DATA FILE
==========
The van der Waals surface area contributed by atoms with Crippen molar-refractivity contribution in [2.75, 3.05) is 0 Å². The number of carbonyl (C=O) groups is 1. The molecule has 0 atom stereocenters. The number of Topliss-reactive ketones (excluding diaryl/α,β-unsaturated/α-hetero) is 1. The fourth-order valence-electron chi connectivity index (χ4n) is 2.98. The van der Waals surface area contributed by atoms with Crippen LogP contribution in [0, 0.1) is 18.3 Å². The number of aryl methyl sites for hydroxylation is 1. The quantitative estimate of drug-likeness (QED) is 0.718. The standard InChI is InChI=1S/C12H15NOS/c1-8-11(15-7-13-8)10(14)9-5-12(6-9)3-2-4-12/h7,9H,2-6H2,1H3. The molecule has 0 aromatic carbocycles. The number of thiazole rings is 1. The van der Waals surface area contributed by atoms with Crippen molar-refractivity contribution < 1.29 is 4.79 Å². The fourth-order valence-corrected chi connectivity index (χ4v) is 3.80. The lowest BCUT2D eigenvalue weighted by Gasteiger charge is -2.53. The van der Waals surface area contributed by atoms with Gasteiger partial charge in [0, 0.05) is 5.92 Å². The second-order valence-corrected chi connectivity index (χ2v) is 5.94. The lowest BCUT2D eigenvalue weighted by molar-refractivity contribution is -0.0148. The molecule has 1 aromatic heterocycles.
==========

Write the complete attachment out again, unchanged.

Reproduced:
The van der Waals surface area contributed by atoms with Crippen molar-refractivity contribution in [2.75, 3.05) is 0 Å². The number of carbonyl (C=O) groups is 1. The molecule has 0 atom stereocenters. The number of Topliss-reactive ketones (excluding diaryl/α,β-unsaturated/α-hetero) is 1. The fourth-order valence-electron chi connectivity index (χ4n) is 2.98. The van der Waals surface area contributed by atoms with Crippen LogP contribution in [0, 0.1) is 18.3 Å². The number of aryl methyl sites for hydroxylation is 1. The quantitative estimate of drug-likeness (QED) is 0.718. The standard InChI is InChI=1S/C12H15NOS/c1-8-11(15-7-13-8)10(14)9-5-12(6-9)3-2-4-12/h7,9H,2-6H2,1H3. The molecule has 0 aromatic carbocycles. The number of thiazole rings is 1. The van der Waals surface area contributed by atoms with Crippen molar-refractivity contribution < 1.29 is 4.79 Å². The fourth-order valence-corrected chi connectivity index (χ4v) is 3.80. The lowest BCUT2D eigenvalue weighted by Gasteiger charge is -2.53. The van der Waals surface area contributed by atoms with Gasteiger partial charge in [0, 0.05) is 5.92 Å². The second-order valence-corrected chi connectivity index (χ2v) is 5.94. The lowest BCUT2D eigenvalue weighted by molar-refractivity contribution is -0.0148. The molecule has 1 aromatic heterocycles.